Abstract: A 45 nm logic technology is described that for the first time incorporates high-k + metal gate transistors in a high volume manufacturing process. The transistors feature 1.0 nm EOT high-k gate dielectric, dual band edge workfunction metal gates and third generation strained silicon, resulting in the highest drive currents yet reported for NMOS and PMOS. The technology also features trench contact based local routing, 9 layers of copper interconnect with low-k ILD, low cost 193 nm dry patterning, and 100% Pb-free packaging. Process yield, performance and reliability are demonstrated on 153 Mb SRAM arrays with SRAM cell size of 0.346 mum2, and on multiple microprocessors.
08 Dec 2003
TL;DR: In this article, the authors describe a novel strained transistor architecture which is incorporated into a 90nm logic technology on 300mm wafers, which features an epitaxially grown strained SiGe film embedded in the source drain regions.
Abstract: This paper describes the details of a novel strained transistor architecture which is incorporated into a 90nm logic technology on 300mm wafers The unique strained PMOS transistor structure features an epitaxially grown strained SiGe film embedded in the source drain regions Dramatic performance enhancement relative to unstrained devices are reported These transistors have gate length of 45nm and 50nm for NMOS and PMOS respectively, 12nm physical gate oxide and Ni salicide World record PMOS drive currents of 700/spl mu/A//spl mu/m (high V/sub T/) and 800/spl mu/A//spl mu/m (low V/sub T/) at 12V are demonstrated NMOS devices exercise a highly tensile silicon nitride capping layer to induce tensile strain in the NMOS channel region High NMOS drive currents of 126mA//spl mu/m (high VT) and 145mA//spl mu/m (low VT) at 12V are reported The technology is mature and is being ramped into high volume manufacturing to fabricate next generation Pentium/spl reg/ and Intel/spl reg/ Centrino/spl trade/ processor families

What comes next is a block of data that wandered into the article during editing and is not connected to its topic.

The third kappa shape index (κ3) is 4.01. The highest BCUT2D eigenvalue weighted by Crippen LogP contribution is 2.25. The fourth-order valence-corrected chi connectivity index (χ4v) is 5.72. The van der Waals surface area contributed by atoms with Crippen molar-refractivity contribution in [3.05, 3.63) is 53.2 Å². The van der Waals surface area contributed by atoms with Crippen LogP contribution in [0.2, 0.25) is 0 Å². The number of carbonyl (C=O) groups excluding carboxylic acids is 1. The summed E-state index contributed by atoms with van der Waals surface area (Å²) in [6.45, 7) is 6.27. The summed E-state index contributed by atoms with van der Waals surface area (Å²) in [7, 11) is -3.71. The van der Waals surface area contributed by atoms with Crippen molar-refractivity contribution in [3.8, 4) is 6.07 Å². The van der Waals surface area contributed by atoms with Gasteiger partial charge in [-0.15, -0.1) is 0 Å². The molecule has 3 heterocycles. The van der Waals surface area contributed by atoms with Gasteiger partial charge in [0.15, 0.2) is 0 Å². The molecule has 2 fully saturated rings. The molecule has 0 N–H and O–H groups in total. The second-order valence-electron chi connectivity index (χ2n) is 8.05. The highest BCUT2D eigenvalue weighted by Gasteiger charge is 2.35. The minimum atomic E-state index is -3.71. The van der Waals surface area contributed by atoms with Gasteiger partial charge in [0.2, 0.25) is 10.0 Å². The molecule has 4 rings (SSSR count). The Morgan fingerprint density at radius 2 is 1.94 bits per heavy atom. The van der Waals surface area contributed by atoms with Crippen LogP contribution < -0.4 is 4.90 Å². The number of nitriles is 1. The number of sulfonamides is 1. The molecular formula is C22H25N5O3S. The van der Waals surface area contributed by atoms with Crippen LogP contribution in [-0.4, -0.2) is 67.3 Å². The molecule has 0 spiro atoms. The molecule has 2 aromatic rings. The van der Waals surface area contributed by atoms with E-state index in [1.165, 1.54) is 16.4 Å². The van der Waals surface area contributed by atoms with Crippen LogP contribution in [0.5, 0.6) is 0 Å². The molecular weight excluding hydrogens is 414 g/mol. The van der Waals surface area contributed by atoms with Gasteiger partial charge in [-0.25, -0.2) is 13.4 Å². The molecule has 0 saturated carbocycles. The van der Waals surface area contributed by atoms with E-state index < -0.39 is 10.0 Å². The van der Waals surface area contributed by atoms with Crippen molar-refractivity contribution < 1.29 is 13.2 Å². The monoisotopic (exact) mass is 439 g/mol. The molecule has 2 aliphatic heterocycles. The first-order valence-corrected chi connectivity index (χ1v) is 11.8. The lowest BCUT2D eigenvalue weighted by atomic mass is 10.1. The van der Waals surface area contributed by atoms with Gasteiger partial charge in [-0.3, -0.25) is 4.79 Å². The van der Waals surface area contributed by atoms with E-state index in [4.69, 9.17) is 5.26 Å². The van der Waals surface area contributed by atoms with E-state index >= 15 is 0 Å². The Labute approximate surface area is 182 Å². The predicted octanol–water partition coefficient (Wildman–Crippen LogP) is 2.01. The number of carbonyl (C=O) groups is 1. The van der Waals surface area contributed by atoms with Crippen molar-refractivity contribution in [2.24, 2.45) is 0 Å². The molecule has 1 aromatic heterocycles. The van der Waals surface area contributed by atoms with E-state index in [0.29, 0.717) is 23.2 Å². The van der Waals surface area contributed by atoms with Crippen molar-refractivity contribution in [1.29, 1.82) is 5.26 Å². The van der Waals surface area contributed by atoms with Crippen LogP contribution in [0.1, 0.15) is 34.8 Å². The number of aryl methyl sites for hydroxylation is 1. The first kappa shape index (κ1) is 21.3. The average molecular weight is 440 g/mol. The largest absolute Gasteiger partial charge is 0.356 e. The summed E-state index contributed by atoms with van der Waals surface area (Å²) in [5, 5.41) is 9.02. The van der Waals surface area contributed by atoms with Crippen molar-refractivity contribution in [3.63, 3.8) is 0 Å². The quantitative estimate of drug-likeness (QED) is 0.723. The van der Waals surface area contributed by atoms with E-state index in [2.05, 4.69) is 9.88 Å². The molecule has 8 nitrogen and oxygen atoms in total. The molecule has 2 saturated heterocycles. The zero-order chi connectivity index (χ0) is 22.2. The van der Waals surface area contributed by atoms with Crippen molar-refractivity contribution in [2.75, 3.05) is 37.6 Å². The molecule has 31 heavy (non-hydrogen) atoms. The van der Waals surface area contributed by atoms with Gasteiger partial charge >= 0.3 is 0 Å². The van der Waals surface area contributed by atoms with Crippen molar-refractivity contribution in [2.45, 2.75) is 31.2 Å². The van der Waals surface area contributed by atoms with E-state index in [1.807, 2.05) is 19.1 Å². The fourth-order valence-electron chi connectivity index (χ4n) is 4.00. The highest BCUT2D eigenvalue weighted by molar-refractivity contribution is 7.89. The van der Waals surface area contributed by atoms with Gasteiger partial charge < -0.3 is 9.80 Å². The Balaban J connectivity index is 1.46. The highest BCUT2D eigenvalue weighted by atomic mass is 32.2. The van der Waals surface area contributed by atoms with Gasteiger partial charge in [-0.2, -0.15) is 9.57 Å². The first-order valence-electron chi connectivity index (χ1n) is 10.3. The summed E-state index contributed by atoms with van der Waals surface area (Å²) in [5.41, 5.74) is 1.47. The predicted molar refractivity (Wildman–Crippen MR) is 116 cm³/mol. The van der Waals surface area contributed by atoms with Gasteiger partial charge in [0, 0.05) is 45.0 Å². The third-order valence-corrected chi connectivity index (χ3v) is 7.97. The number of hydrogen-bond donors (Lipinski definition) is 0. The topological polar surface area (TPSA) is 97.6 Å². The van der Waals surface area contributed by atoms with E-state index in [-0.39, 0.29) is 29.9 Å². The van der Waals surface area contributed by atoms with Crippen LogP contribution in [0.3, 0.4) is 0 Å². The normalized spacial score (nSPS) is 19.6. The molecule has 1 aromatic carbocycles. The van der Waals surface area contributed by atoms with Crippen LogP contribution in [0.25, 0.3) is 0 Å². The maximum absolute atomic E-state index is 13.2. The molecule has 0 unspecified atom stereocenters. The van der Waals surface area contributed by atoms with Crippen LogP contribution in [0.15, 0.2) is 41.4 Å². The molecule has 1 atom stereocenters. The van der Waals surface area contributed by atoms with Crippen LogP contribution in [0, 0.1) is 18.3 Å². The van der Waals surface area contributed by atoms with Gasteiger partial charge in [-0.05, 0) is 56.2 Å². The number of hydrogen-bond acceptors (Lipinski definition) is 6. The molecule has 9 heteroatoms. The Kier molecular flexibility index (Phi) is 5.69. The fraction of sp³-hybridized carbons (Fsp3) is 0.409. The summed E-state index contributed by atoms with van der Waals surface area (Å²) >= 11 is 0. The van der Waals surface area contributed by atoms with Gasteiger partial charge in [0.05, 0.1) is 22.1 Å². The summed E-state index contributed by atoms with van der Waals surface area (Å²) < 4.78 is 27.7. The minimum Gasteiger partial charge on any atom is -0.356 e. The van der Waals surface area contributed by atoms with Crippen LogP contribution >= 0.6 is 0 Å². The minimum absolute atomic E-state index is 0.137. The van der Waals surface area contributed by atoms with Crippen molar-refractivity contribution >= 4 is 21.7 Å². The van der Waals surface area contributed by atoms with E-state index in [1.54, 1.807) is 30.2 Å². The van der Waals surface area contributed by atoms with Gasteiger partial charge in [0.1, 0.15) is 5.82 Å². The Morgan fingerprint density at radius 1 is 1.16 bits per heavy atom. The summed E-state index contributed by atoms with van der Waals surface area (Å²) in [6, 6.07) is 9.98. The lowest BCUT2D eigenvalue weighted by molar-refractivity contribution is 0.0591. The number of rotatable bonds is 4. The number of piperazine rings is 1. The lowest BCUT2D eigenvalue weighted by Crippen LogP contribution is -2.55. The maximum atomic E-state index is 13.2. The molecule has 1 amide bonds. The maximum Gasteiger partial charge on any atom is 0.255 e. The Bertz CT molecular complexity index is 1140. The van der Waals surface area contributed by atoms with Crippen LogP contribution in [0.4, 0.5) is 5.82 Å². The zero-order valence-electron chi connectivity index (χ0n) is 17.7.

TL;DR: In this paper, a leading-edge 90-nm technology with 1.2-nm physical gate oxide, 45-nm gate length, strained silicon, NiSi, seven layers of Cu interconnects, and low/spl kappa/CDO for high-performance dense logic is presented.
Abstract: A leading-edge 90-nm technology with 1.2-nm physical gate oxide, 45-nm gate length, strained silicon, NiSi, seven layers of Cu interconnects, and low-/spl kappa/ CDO for high-performance dense logic is presented. Strained silicon is used to increase saturated n-type and p-type metal-oxide-semiconductor field-effect transistors (MOSFETs) drive currents by 10% and 25%, respectively. Using selective epitaxial Si/sub 1-x/Ge/sub x/ in the source and drain regions, longitudinal uniaxial compressive stress is introduced into the p-type MOSEFT to increase hole mobility by >50%. A tensile silicon nitride-capping layer is used to introduce tensile strain into the n-type MOSFET and enhance electron mobility by 20%. Unlike all past strained-Si work, the hole mobility enhancement in this paper is present at large vertical electric fields in nanoscale transistors making this strain technique useful for advanced logic technologies. Furthermore, using piezoresistance coefficients it is shown that significantly less strain (/spl sim/5 /spl times/) is needed for a given PMOS mobility enhancement when applied via longitudinal uniaxial compression versus in-plane biaxial tension using the conventional Si/sub 1-x/Ge/sub x/ substrate approach.